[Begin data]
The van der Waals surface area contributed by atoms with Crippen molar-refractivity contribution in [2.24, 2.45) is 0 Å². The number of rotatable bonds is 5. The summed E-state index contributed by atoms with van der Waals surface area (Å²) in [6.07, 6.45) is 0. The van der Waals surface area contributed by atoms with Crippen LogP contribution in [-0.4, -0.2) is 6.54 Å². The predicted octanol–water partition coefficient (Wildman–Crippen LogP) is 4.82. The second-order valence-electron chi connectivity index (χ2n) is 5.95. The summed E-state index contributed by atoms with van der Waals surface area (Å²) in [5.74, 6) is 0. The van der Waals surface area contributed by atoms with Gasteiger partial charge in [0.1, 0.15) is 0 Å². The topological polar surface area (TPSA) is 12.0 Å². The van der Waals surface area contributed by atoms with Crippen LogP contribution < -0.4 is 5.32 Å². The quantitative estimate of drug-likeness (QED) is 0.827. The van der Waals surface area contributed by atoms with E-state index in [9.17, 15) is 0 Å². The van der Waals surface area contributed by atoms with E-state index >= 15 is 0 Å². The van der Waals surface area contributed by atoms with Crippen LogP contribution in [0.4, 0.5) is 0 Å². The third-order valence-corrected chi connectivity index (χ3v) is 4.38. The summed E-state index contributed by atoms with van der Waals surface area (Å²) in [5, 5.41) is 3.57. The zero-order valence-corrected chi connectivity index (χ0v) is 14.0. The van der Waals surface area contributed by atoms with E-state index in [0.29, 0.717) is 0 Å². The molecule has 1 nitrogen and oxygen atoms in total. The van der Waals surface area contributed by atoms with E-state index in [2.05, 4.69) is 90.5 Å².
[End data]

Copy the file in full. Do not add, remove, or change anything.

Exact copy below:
The van der Waals surface area contributed by atoms with Crippen molar-refractivity contribution in [2.24, 2.45) is 0 Å². The number of rotatable bonds is 5. The summed E-state index contributed by atoms with van der Waals surface area (Å²) in [6.07, 6.45) is 0. The van der Waals surface area contributed by atoms with Crippen LogP contribution in [-0.4, -0.2) is 6.54 Å². The predicted octanol–water partition coefficient (Wildman–Crippen LogP) is 4.82. The second-order valence-electron chi connectivity index (χ2n) is 5.95. The summed E-state index contributed by atoms with van der Waals surface area (Å²) in [5.74, 6) is 0. The van der Waals surface area contributed by atoms with Gasteiger partial charge in [0.1, 0.15) is 0 Å². The topological polar surface area (TPSA) is 12.0 Å². The van der Waals surface area contributed by atoms with Crippen LogP contribution < -0.4 is 5.32 Å². The quantitative estimate of drug-likeness (QED) is 0.827. The van der Waals surface area contributed by atoms with E-state index in [9.17, 15) is 0 Å². The van der Waals surface area contributed by atoms with E-state index >= 15 is 0 Å². The van der Waals surface area contributed by atoms with Crippen LogP contribution in [0.4, 0.5) is 0 Å². The third-order valence-corrected chi connectivity index (χ3v) is 4.38. The summed E-state index contributed by atoms with van der Waals surface area (Å²) in [5, 5.41) is 3.57. The zero-order valence-corrected chi connectivity index (χ0v) is 14.0. The van der Waals surface area contributed by atoms with E-state index in [0.29, 0.717) is 0 Å². The molecule has 1 nitrogen and oxygen atoms in total. The van der Waals surface area contributed by atoms with E-state index in [2.05, 4.69) is 90.5 Å².